Gas and biofuel prices will go even higher amid conflict between Russia and Ukraine, but biofuel leaders argue that corn ethanol will still be cheaper than gasoline and able to meet demand. There’s no arguing that fuel prices go up during war. But Renewable Fuels Association chief Geoff Cooper argues the ‘flip-side’ of that coin.
“If oil stocks and gasoline stocks tighten as a result of a conflict, yeah, that’s going to pull prices for all energy commodities higher, going to pull prices for things that can substitute for gasoline higher, and that includes ethanol. But we fully expect that ethanol is going to remain at a discount to gasoline. As I said, we’re 50 to 60-cents cheaper today. We expect that to continue because the primary driver of ethanol prices is—believe it or not, it’s not oil prices—it’s corn prices. It’s what is our feedstock costing.”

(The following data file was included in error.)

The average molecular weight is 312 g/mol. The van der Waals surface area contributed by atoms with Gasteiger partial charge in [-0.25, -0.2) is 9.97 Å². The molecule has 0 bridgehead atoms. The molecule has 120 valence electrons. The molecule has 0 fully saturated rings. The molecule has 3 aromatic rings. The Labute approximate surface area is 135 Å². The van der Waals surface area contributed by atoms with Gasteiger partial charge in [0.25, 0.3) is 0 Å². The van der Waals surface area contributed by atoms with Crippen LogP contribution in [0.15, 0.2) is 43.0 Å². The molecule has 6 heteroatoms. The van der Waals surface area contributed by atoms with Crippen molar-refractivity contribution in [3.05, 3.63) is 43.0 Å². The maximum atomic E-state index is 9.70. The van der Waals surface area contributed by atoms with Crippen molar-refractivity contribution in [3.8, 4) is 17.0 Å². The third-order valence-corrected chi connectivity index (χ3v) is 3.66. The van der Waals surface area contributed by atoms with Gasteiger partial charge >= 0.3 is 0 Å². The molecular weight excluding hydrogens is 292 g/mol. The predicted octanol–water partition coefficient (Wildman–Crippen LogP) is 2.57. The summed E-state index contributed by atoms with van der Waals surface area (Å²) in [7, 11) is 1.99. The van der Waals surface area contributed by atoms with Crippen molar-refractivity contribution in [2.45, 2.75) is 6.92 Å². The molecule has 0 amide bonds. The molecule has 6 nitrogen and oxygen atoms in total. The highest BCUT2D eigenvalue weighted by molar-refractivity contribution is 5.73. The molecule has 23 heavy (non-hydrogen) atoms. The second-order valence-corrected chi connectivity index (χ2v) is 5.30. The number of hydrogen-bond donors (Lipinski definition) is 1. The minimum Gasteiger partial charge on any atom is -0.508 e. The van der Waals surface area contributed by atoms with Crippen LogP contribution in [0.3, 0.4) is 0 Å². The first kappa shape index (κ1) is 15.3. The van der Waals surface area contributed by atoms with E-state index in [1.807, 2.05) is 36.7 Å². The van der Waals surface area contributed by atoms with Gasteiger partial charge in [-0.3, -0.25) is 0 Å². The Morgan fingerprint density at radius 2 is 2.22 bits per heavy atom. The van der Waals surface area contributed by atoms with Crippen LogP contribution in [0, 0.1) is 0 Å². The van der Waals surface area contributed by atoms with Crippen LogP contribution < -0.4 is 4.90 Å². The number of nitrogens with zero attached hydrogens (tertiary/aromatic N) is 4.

So, if oil hits 100 dollars a barrel; “If you have a hundred dollar a barrel oil, ethanol producers can afford to pay more for corn and still make a margin and still deliver a product to the marketplace that is lower cost than gasoline.”
Which the biofuels industry argues is the key reason to boost the use of ethanol, including with higher blends, to expand the nation’s fuel supply and reduce price shocks from global events like war.